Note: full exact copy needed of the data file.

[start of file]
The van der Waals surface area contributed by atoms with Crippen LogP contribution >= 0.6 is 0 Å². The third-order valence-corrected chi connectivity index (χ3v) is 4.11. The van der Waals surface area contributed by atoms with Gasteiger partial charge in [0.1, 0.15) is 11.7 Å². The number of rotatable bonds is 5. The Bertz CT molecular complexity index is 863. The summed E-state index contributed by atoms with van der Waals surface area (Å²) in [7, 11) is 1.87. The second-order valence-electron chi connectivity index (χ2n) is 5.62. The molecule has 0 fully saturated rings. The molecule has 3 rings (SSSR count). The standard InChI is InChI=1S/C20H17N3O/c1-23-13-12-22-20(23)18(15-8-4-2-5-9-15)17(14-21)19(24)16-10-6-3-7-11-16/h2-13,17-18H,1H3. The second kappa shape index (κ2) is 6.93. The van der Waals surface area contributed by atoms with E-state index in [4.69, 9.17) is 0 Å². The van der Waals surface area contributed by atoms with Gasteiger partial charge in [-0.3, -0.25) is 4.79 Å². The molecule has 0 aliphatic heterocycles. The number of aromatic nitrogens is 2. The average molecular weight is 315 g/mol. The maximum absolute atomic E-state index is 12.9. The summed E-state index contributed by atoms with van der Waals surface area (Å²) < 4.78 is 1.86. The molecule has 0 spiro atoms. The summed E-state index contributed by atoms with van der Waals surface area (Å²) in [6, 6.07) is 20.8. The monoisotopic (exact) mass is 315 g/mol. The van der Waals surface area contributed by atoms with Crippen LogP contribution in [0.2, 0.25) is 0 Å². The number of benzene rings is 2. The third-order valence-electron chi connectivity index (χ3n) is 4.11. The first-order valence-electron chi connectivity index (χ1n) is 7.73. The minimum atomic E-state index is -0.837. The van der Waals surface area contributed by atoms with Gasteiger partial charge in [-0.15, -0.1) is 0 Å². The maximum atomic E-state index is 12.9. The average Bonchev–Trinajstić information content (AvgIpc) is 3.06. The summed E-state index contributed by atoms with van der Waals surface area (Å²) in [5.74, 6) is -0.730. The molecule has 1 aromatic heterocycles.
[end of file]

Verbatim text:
The van der Waals surface area contributed by atoms with Crippen LogP contribution >= 0.6 is 0 Å². The third-order valence-corrected chi connectivity index (χ3v) is 4.11. The van der Waals surface area contributed by atoms with Gasteiger partial charge in [0.1, 0.15) is 11.7 Å². The number of rotatable bonds is 5. The Bertz CT molecular complexity index is 863. The summed E-state index contributed by atoms with van der Waals surface area (Å²) in [7, 11) is 1.87. The second-order valence-electron chi connectivity index (χ2n) is 5.62. The molecule has 0 fully saturated rings. The molecule has 3 rings (SSSR count). The standard InChI is InChI=1S/C20H17N3O/c1-23-13-12-22-20(23)18(15-8-4-2-5-9-15)17(14-21)19(24)16-10-6-3-7-11-16/h2-13,17-18H,1H3. The second kappa shape index (κ2) is 6.93. The van der Waals surface area contributed by atoms with E-state index in [4.69, 9.17) is 0 Å². The van der Waals surface area contributed by atoms with Gasteiger partial charge in [-0.3, -0.25) is 4.79 Å². The molecule has 0 aliphatic heterocycles. The number of aromatic nitrogens is 2. The average molecular weight is 315 g/mol. The maximum absolute atomic E-state index is 12.9. The summed E-state index contributed by atoms with van der Waals surface area (Å²) < 4.78 is 1.86. The molecule has 0 spiro atoms. The summed E-state index contributed by atoms with van der Waals surface area (Å²) in [6, 6.07) is 20.8. The monoisotopic (exact) mass is 315 g/mol. The van der Waals surface area contributed by atoms with Crippen LogP contribution in [0.2, 0.25) is 0 Å². The number of benzene rings is 2. The third-order valence-electron chi connectivity index (χ3n) is 4.11. The first-order valence-electron chi connectivity index (χ1n) is 7.73. The minimum atomic E-state index is -0.837. The van der Waals surface area contributed by atoms with Gasteiger partial charge in [-0.15, -0.1) is 0 Å². The maximum atomic E-state index is 12.9. The average Bonchev–Trinajstić information content (AvgIpc) is 3.06. The summed E-state index contributed by atoms with van der Waals surface area (Å²) in [5.74, 6) is -0.730. The molecule has 1 aromatic heterocycles.